Author(s): Bondy SC, GuoRoss SX, Truong AT
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Abstract beta-amyloid protein appears to be involved in the neural degeneration associated with Alzheimer's disease. However, its mechanism of action is poorly understood. The ability of the neurotoxic peptide fragment (25-35) derived from beta-amyloid, to promote the generation of reactive oxygen species (ROS) by a postmitochondrial fraction (P2) derived from rat cerebrocortex, has been examined. The peptide fragment, when incubated together with P2, did not cause excess ROS formation. However, 10 microM FeSO4 or 10 microM CuSO4 were able to enhance ROS production in the P2 fraction and this was increased further in the concurrent presence of the 25-35 fragment. The corresponding inverse sequence non-neurotoxic peptide (35-25) had no parallel ability to augment iron-stimulated ROS production suggesting a degree of specificity for the observed effect. There was no formation of excess ROS when the 25-35 peptide and 0.5 mM Al2(SO4)3 were incubated with the P2 fraction. However in the presence of both aluminum and iron salts together with the 25-35 peptide, ROS production was augmented to a level significantly higher than that in the absence of aluminum. Polyglutamate, a peptide reported to mitigate aluminum toxicity had no effect on iron-related ROS generation but completely prevented its further potentiation by aluminum. The results indicate that beta-amyloid is able to potentiate the free-radical promoting capacity of metal ions such as iron, copper and aluminum. Such potentiation may be a relevant mechanism underlying beta-amyloid-induced degeneration of nerve cells. Copyright 1998 Elsevier Science B.V. All rights reserved.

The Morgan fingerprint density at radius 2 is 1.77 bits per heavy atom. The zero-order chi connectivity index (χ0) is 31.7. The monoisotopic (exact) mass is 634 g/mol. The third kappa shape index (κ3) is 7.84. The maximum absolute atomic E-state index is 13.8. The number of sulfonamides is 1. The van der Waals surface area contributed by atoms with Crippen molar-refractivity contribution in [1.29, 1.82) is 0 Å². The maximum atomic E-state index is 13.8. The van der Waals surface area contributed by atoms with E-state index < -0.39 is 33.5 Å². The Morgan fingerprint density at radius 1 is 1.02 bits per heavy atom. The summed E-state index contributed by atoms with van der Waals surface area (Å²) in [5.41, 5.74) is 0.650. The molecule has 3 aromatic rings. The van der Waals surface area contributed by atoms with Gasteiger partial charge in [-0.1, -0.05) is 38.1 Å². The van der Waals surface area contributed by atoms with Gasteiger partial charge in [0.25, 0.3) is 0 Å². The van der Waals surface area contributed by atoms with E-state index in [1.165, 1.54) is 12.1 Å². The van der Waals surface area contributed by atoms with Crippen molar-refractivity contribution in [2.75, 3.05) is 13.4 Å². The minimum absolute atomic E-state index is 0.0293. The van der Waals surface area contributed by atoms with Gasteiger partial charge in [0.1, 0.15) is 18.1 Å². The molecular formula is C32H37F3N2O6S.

This article was published in Brain Res
and referenced in Journal of Alzheimers Disease & Parkinsonism